Minorities aren’t going to determine this market
I remember when we were trying to get people interested in stereo 3D (S3D) and all we heard about was, “I’m not wearing those goofy glasses.” Right, except when I go to the movies, somehow that was and is different. And do you remember during those heady days of renewed enthusiasm for stereo 3D movies, all the discussion about the percentage of the population that just can’t perceive 3D? Probably not—you were too busy being indignant about the glasses.
I also remember, he said showing his age, when color monitors were introduced and the push-back by users and PC makers was, “What do we need color for?” And, those of you alive then, do you remember the discussion about how many people were color blind? No, I didn’t think so.
Then we had the refresh alarm. If a monitor isn’t refreshed at greater than 60 Hz, users will get fatigued, dizzy, and disoriented. Laws were even passed in Europe. And even though the main specifications in most of Europe and parts of South America are only 50 Hz, somehow TV flicker was acceptable but PCs weren’t. Maybe it was that magic phosphor persistence.
Then we were introduced to carpal tunnel syndrome, a malady caused by using a mouse. Prior to that epidemic, none of us even knew we had a carpal, let alone where it was. That seems to have been magically cured, too. Perhaps it has something to do with sun spots.
So now our current anxiety is all about VR sickness. VR will never succeed because it makes people sick. Really. I guess air travel, roller-coasters, and sailboats will never catch on, either, because they make people sick.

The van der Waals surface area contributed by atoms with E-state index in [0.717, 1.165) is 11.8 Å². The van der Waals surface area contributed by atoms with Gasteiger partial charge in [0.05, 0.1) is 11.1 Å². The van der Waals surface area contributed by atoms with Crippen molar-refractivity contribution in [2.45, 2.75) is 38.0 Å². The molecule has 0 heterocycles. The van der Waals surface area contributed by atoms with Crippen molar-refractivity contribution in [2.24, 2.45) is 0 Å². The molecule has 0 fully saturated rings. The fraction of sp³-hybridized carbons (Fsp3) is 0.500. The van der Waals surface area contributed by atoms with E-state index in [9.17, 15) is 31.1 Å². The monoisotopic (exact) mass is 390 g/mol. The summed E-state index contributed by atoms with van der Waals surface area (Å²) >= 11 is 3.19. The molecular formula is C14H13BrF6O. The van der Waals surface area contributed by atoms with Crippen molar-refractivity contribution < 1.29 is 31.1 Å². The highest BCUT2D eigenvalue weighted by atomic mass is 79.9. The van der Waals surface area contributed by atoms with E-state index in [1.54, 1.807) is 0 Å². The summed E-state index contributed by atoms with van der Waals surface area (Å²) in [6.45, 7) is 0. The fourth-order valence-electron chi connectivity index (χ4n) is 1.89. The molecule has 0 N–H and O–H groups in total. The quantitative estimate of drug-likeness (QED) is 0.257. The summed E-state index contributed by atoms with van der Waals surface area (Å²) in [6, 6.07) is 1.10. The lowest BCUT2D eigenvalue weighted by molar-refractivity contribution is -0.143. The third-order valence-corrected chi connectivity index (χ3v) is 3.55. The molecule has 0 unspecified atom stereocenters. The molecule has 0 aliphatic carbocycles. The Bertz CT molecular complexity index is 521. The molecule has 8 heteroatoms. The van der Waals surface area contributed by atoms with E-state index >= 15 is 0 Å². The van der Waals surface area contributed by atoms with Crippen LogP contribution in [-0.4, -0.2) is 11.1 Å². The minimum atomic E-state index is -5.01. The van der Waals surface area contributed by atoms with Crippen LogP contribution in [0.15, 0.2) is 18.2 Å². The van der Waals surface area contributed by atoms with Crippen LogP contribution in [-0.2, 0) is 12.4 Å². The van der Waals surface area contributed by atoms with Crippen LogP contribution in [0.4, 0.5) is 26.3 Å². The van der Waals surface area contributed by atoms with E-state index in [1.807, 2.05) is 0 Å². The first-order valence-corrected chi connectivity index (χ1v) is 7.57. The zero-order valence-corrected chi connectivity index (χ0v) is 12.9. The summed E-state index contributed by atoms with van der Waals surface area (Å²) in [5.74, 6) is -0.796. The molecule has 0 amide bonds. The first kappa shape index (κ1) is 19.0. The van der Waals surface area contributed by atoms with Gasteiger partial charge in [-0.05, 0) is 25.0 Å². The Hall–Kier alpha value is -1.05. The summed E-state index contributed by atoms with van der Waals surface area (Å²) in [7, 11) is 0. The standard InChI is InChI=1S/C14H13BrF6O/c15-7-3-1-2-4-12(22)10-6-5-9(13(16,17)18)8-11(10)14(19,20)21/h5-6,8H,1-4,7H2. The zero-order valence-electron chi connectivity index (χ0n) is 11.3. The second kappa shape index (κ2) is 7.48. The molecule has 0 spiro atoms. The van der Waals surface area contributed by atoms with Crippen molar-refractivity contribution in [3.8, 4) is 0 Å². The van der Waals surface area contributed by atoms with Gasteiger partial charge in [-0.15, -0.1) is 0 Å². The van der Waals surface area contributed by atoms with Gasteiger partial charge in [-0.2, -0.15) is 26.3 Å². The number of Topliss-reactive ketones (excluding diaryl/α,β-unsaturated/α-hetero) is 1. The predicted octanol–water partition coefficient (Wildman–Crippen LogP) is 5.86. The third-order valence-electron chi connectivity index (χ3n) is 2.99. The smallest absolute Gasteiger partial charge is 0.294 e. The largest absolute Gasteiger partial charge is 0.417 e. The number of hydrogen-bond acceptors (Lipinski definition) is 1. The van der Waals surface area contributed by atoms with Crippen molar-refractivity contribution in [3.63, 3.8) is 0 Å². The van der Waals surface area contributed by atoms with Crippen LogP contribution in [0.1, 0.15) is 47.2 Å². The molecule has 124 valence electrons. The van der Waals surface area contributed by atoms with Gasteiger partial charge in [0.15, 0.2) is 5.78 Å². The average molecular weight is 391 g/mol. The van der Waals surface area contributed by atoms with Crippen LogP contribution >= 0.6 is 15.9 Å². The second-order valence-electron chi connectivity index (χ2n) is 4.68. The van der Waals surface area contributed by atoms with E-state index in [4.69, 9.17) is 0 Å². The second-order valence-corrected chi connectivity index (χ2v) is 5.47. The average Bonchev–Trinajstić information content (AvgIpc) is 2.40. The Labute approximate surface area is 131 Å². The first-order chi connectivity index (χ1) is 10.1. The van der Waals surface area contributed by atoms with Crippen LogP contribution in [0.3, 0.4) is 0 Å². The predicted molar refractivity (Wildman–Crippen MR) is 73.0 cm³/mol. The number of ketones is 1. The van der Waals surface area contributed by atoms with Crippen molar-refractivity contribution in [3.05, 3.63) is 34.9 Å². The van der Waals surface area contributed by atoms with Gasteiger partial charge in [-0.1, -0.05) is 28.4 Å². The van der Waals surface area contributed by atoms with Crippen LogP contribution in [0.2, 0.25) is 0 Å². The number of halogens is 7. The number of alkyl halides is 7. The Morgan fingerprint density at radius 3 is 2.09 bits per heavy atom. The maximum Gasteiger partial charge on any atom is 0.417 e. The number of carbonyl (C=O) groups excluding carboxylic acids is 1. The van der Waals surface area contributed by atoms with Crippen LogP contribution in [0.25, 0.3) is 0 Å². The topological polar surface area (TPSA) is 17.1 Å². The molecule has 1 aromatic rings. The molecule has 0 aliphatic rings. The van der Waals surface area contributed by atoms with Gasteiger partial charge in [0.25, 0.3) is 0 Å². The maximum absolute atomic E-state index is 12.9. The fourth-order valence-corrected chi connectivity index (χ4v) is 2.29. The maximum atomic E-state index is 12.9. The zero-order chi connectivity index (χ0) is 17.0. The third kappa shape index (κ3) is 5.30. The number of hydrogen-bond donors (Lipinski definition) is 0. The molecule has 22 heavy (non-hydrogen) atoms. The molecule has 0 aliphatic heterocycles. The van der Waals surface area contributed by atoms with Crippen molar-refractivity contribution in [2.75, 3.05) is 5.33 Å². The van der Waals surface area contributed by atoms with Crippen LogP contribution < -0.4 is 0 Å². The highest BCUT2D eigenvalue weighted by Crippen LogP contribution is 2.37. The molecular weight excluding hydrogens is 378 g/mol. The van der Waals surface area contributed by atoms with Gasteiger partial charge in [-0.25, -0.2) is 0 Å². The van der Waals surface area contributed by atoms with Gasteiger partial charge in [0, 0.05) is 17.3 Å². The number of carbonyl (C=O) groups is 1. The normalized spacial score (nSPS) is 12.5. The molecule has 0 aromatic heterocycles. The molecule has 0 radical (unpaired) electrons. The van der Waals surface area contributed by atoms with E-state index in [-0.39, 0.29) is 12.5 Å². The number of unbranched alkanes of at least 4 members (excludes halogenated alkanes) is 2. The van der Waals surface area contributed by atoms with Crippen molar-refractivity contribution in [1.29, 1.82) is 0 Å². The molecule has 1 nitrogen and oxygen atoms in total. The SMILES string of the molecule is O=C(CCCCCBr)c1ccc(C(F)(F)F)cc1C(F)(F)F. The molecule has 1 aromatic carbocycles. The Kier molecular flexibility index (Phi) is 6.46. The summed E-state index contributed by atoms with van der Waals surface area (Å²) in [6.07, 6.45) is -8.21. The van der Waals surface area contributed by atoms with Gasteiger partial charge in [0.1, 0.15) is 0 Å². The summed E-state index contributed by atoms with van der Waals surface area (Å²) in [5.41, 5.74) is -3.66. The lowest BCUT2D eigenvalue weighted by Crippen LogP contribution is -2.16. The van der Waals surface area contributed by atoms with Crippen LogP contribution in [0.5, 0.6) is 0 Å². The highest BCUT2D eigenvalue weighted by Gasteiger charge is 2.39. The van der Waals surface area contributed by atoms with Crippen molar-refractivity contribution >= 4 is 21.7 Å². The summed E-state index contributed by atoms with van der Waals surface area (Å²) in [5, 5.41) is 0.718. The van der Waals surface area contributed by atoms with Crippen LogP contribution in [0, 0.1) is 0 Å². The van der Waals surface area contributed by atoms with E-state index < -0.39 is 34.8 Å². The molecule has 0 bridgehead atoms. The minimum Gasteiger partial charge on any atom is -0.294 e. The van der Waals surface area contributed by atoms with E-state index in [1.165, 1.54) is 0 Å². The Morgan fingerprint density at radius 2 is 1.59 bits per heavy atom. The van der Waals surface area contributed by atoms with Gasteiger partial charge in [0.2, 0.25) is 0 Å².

The point is that there is a distribution. Some percentage of the population can’t see 3D or color, gets fatigued by low refresh rates, has weak carpals, and gets motion sickness. Some, not everyone, just a small percentage.
Motion sickness can in some people be overcome, and so can VR sickness.
Sure, it needs to be said that content developers have to have some sense and talent so they don’t design apps that make people sick. There definitely needs to be education about how the brain and the stomach work together in VR, but a well-designed app shouldn’t make most people sick any more than a well-crafted stereo 3D movie won’t make most people sick.
And there is going to be a percentage of the market that is affected by VR movement. So to those people I say, don’t go there.
But just because you get motion sickness doesn’t mean you’re not going sailing, riding a roller-coaster, or driving on windy roads—at least that’s true for most of us.
Or, as my kids used to say, get over yourself.